• The arrangement of the nativity scene on the hi-fi cabinet, with camels arriving from across the room via the mantel;
  • Waking up on Christmas morning to find the toys that Santa had left;
  • More crowds of loud relatives in our dining room who would switch to Italian when they got to the good parts of stories;

What I don’t remember is the fish dinner on Christmas Eve, although I’m sure it happened.  Once we moved to Staten Island and my excitement over toys waned, I became more enthusiastic about the food.  Our traditional Christmas Eve feast featured octopus (pulpo), baccala cakes, squid and, the centerpiece, spaghetti with crab sauce, followed by the crabs themselves.  Funochio (fennel), chestnuts, fresh fruit, dates, nuts and, finally, pastry, finished the meal.  My father, having reappeared on Christmas Eve after working 30 days straight, passed on the crabs, claiming they “illustrated the law of diminishing returns.”  The rest of us dug in.

In Staten Island, we continued to have a crowd as several sets of cousins, aunts and uncles would join us each year.  More than anyone else, and probably because she cooked for my grandfather, my mother had preserved the fish tradition long after some of her siblings abandoned it.  But even she introduced occasional innovation.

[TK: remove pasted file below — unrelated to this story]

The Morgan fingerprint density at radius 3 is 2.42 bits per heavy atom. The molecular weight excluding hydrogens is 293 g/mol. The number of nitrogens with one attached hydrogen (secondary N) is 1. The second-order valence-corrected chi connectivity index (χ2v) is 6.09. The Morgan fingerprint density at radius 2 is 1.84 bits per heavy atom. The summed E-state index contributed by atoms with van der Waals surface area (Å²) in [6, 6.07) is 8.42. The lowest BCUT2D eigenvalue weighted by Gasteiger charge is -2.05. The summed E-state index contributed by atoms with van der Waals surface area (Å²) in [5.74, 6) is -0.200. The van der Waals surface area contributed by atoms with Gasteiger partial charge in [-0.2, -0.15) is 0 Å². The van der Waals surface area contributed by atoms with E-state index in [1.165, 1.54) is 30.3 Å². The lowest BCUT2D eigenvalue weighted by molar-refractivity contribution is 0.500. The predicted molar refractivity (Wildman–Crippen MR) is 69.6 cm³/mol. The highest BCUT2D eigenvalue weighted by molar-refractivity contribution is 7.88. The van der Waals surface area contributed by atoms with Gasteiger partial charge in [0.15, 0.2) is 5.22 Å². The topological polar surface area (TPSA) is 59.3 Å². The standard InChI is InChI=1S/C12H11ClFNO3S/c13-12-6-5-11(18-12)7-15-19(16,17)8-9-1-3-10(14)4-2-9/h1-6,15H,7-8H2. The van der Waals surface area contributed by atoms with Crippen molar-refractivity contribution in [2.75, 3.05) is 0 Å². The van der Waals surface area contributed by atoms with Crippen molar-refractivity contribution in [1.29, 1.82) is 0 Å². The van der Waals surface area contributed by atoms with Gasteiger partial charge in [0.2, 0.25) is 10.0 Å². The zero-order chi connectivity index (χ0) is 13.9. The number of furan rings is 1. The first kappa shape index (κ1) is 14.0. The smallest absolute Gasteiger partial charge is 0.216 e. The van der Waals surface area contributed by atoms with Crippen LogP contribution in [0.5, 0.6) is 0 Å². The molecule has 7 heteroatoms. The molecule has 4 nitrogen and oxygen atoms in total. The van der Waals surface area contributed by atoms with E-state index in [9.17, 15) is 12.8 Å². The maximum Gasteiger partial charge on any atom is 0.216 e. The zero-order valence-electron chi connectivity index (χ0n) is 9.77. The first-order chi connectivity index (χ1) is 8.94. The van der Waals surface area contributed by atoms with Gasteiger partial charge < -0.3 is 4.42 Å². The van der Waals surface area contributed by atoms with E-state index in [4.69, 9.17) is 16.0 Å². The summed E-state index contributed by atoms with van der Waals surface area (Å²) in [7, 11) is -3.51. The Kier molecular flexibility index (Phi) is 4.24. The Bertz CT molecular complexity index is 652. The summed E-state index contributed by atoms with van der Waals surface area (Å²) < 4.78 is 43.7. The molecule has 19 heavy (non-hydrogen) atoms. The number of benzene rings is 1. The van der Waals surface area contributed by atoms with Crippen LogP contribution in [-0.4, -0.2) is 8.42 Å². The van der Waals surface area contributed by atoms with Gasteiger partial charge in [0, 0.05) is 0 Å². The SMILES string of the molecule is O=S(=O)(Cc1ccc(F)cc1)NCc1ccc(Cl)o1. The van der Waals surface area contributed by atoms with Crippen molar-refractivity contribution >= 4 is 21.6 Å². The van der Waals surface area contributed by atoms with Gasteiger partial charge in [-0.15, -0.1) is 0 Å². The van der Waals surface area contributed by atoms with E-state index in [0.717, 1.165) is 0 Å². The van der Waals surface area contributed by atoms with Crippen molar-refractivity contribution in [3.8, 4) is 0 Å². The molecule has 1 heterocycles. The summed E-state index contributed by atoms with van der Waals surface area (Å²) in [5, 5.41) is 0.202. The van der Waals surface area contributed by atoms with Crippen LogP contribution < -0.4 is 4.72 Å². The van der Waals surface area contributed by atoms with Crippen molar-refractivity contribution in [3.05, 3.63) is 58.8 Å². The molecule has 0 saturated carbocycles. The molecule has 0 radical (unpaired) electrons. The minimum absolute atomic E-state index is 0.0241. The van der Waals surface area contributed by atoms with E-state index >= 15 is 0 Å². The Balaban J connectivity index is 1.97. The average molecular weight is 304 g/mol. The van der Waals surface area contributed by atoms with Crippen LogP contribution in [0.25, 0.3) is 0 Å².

One of the first innovations was the crab sauce itself which replaced a simple white anchovy sauce made with garlic, olive oil and parsley.  But this happened during my grandmother’s time.  Soon after she took a full time job, mom’s meal included lobster tails, a short-lived tradition that didn’t survive once my parents began paying college tuition.  Later, with the arrival of grandchildren who wouldn’t eat what was on the menu, mom added breaded filet of flounder, much to the disgust of those of us who were not offered this alternative when we were small.  “How will they learn to appreciate the good stuff?” we wondered.  When Mr. NYer joined the family, his homemade garlic bread, with lots of butter and fresh garlic, became part of the deal.  Later, I added clams and mussels with wine sauce.   And somewhere along the line chilled shrimp appeared and the octopus took its leave.

Whatever else came and went around the edges, the centerpiece of the meal remained the crabs.  Two separate worries began as Christmas approached:  first, how much fish should we buy?  and second, would we be able to get crabs?

No matter how many years my mother cooked that meal, she was always convinced she didn’t make enough.  Part of our ritual was the annual review of the fish order, in which we did an immediate post-mortem, adjusted the quantities for next year and saved our notes.  The more pressing issue, though, was whether we’d be able to find fresh, live crabs.